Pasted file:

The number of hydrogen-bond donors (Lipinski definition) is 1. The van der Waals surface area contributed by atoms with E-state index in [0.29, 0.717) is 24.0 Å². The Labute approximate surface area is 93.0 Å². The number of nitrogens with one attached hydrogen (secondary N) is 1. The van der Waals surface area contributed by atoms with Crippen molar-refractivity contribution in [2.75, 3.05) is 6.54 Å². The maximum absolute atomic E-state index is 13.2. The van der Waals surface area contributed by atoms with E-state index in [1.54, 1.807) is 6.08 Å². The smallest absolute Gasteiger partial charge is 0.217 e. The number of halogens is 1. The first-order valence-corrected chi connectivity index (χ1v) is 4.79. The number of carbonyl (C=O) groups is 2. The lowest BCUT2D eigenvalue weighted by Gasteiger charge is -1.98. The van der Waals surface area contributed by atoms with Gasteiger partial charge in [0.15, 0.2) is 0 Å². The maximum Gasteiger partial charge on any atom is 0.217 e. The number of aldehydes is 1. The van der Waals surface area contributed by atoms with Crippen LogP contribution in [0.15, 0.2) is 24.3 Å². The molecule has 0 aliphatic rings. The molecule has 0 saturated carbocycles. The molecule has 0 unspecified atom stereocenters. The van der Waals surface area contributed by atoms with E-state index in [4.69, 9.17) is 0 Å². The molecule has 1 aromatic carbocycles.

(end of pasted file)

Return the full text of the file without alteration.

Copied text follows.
The number of hydrogen-bond donors (Lipinski definition) is 1. The van der Waals surface area contributed by atoms with E-state index in [0.29, 0.717) is 24.0 Å². The Labute approximate surface area is 93.0 Å². The number of nitrogens with one attached hydrogen (secondary N) is 1. The van der Waals surface area contributed by atoms with Crippen molar-refractivity contribution in [2.75, 3.05) is 6.54 Å². The maximum absolute atomic E-state index is 13.2. The van der Waals surface area contributed by atoms with E-state index in [1.54, 1.807) is 6.08 Å². The smallest absolute Gasteiger partial charge is 0.217 e. The number of halogens is 1. The first-order valence-corrected chi connectivity index (χ1v) is 4.79. The number of carbonyl (C=O) groups is 2. The lowest BCUT2D eigenvalue weighted by Gasteiger charge is -1.98. The van der Waals surface area contributed by atoms with Gasteiger partial charge in [0.15, 0.2) is 0 Å². The maximum Gasteiger partial charge on any atom is 0.217 e. The number of aldehydes is 1. The van der Waals surface area contributed by atoms with Crippen LogP contribution in [0.15, 0.2) is 24.3 Å². The molecule has 0 aliphatic rings. The molecule has 0 saturated carbocycles. The molecule has 0 unspecified atom stereocenters. The van der Waals surface area contributed by atoms with E-state index in [4.69, 9.17) is 0 Å². The molecule has 1 aromatic carbocycles.